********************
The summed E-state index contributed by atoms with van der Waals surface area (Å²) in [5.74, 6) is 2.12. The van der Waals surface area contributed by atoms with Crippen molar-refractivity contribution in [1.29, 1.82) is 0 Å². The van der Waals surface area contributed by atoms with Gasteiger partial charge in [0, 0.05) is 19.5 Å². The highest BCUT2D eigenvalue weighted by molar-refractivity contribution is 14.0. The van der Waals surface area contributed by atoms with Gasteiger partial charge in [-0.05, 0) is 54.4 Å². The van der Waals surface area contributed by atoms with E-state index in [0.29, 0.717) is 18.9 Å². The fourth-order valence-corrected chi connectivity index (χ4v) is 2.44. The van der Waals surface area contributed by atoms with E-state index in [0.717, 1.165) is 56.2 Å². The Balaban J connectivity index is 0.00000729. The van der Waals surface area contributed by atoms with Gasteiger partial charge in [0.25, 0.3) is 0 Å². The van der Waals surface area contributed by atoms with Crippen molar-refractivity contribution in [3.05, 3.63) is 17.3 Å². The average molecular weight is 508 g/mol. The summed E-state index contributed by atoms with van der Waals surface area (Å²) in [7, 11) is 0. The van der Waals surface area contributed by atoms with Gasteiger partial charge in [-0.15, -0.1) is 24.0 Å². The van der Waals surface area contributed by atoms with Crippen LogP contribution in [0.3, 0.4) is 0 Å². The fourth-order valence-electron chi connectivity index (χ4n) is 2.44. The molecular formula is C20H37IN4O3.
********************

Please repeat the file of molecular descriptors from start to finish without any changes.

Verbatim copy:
The summed E-state index contributed by atoms with van der Waals surface area (Å²) in [5.74, 6) is 2.12. The van der Waals surface area contributed by atoms with Crippen molar-refractivity contribution in [1.29, 1.82) is 0 Å². The van der Waals surface area contributed by atoms with Gasteiger partial charge in [0, 0.05) is 19.5 Å². The highest BCUT2D eigenvalue weighted by molar-refractivity contribution is 14.0. The van der Waals surface area contributed by atoms with Gasteiger partial charge in [-0.05, 0) is 54.4 Å². The van der Waals surface area contributed by atoms with E-state index in [0.29, 0.717) is 18.9 Å². The fourth-order valence-corrected chi connectivity index (χ4v) is 2.44. The van der Waals surface area contributed by atoms with E-state index in [0.717, 1.165) is 56.2 Å². The Balaban J connectivity index is 0.00000729. The van der Waals surface area contributed by atoms with Gasteiger partial charge in [0.25, 0.3) is 0 Å². The van der Waals surface area contributed by atoms with Crippen molar-refractivity contribution in [3.05, 3.63) is 17.3 Å². The average molecular weight is 508 g/mol. The summed E-state index contributed by atoms with van der Waals surface area (Å²) in [7, 11) is 0. The van der Waals surface area contributed by atoms with Gasteiger partial charge in [-0.15, -0.1) is 24.0 Å². The van der Waals surface area contributed by atoms with Crippen LogP contribution in [0.3, 0.4) is 0 Å². The fourth-order valence-electron chi connectivity index (χ4n) is 2.44. The molecular formula is C20H37IN4O3.